In the beginning, is a message.

You have something to say. A message that wants to get out of you. That needs to get out of you or else it will keep you up every night and drive you crazy.

At some point, the idea occurs to you like a voice from heaven, “I should write a book.” It’s a terrifying, wildly unreasonable idea. Your identity is bent out of shape just thinking about it.

Could I be a writer? Could my writing be published for others to read? And most outrageous of all, could I get paid to do that writing?

The good news is, there are more publishing options than ever before. We are living in the midst of an explosion of publishing unseen since the first printing press. Absolutely anyone can publish a book today, in some shape or form, with a little perseverance.

The bad news is, there are more publishing options than ever before. Where once the requirements at least were clear, and the gatekeepers known, now there are only hundreds of decisions to make each and every step of the way.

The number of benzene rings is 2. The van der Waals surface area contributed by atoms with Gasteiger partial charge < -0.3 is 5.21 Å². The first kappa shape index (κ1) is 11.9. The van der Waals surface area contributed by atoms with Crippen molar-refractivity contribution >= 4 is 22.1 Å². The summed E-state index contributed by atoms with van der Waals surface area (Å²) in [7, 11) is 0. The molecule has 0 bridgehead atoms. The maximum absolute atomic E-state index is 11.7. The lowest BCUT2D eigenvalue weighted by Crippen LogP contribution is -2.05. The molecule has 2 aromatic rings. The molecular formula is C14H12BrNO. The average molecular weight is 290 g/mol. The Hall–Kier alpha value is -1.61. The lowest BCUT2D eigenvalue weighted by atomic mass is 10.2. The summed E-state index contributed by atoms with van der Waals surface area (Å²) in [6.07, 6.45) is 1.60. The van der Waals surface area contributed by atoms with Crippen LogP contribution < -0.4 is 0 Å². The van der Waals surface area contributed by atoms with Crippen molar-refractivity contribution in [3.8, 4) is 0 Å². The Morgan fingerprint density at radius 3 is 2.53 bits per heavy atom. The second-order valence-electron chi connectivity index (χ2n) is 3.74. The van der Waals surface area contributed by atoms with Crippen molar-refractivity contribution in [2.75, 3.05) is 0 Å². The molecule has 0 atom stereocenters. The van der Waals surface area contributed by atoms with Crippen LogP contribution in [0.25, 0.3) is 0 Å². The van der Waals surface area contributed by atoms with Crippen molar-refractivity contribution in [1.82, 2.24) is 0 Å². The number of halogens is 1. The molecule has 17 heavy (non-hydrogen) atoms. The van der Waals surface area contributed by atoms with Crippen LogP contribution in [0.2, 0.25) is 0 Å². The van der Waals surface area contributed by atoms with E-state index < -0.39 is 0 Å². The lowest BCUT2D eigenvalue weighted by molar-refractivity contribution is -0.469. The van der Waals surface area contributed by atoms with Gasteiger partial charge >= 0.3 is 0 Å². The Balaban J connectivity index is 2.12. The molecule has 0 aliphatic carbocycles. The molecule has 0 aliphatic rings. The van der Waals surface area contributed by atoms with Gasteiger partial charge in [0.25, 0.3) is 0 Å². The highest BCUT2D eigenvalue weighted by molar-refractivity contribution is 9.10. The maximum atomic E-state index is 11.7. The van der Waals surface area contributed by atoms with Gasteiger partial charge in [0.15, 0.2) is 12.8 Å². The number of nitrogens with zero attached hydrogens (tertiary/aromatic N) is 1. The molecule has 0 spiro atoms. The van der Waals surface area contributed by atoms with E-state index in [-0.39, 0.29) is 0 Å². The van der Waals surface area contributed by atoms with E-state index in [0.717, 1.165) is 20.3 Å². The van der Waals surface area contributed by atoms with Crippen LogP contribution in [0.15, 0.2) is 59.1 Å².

My idea began with an online course called Building a Second Brain. The message developed slowly over several years, through my writing, teaching, speaking, and coaching. Only gradually, as I began to see there were timeless principles that didn’t depend on any particular technology, did I start to think about turning it into a book.

As you consider whether a traditional book deal would be right for you, there are six main factors to consider: Audience, Competition, Marketability, Potential costs, “Why me?”, and Sales potential. Let’s discuss what each entails.

Audience